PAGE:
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Radical prospectus reform: balancing access, agility and protection

Overview

Following Brexit and the Hill Review, the Treasury is looking to carry out a radical overhaul of the rules governing public offers of securities and prospectuses in the UK.  Even to the staunchest remainer, the proposals appear to remove some of the less logical constraints imposed by the EU Prospectus Regulation, minimising legislation and allowing the FCA freedom to act more nimbly in deciding when a prospectus is actually necessary, and when investors are adequately protected by market information or other means.

A delicate balancing act is required to fulfil the government's objectives of keeping the UK markets attractive and competitive by improving issuers' access to capital, while providing both equal access and adequate protection for the retail investors which the government hopes to attract to the equity markets. Will the proposed reforms achieve this balance?
 

The objective

The aim of the proposals is to:

  • facilitate wider participation in the ownership of public companies and remove the disincentives that currently exist for those companies to issue securities to wider groups of investors, in particular their own shareholders;
  • improve the efficiency of public capital raising by simplifying regulation and removing the duplications that currently exist in the UK prospectus regime;
  • improve the quality of information investors receive under the prospectus regime; and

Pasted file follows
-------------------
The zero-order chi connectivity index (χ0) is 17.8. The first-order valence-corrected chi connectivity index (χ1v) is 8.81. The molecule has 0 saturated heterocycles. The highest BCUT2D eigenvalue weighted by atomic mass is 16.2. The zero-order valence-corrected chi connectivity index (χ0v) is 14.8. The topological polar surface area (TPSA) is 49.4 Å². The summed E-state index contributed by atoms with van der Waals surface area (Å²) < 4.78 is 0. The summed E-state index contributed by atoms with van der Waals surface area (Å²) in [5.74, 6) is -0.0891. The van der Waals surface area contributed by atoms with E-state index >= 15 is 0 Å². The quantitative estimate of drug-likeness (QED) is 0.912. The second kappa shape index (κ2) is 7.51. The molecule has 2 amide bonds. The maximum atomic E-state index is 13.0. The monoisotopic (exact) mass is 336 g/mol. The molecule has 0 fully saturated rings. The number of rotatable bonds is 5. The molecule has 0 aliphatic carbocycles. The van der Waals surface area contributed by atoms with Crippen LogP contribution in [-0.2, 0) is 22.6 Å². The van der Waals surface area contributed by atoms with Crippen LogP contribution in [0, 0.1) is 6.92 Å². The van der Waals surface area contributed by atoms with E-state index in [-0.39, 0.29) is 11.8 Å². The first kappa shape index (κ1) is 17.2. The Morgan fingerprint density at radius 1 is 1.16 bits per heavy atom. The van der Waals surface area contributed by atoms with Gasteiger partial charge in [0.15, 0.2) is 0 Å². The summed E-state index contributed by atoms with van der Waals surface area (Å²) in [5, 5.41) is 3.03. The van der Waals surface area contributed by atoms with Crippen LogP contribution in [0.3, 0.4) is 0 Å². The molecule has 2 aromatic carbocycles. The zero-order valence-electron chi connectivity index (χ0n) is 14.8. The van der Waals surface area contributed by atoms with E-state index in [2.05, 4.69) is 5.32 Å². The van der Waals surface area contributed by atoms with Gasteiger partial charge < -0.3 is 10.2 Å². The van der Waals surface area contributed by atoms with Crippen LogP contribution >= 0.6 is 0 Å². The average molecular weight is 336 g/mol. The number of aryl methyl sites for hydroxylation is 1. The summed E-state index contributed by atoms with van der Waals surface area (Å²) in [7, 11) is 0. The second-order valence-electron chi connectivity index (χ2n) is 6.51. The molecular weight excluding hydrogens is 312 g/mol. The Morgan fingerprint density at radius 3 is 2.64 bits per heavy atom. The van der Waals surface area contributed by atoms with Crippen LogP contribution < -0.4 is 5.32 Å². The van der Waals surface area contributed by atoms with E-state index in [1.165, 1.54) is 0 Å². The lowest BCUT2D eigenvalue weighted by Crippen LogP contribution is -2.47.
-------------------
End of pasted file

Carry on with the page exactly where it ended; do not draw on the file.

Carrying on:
• make regulation in this area more agile and dynamic.

The current regime: fundamentally flawed?

According to Lord Hill's conclusions, one of the issues to be considered as part of a fundamental review of the regime is that it covers both public offers of securities and admission to markets and listing.  By dealing with these two issues separately in the future, the government aims to remove duplication and complexity for quoted companies raising further capital, as well as disincentives to offer participation to retail investors, while re-examining how private companies can seek alternative forms of finance outside of traditional stock exchanges.

The proposals

In summary, the Treasury is seeking input on the following proposals:

 

Two-stage reform

The government proposes that the replacement of the current prospectus regime will be achieved through a two-stage process:

• a government consultation followed, assuming the government decides to proceed, by legislation; and

• an FCA review and consultation on the rules that will replace the Prospectus Regulation, where they are now empowered to make rules.

Comment

Access to investments for a wider pool of investors

It is clear that these reforms have the potential to open the capital markets to a wider range of non-institutional investors by, for example, allowing offers to existing shareholders to take place without the requirement for a prospectus and by allowing the FCA to determine the necessity for, and contents of, a prospectus.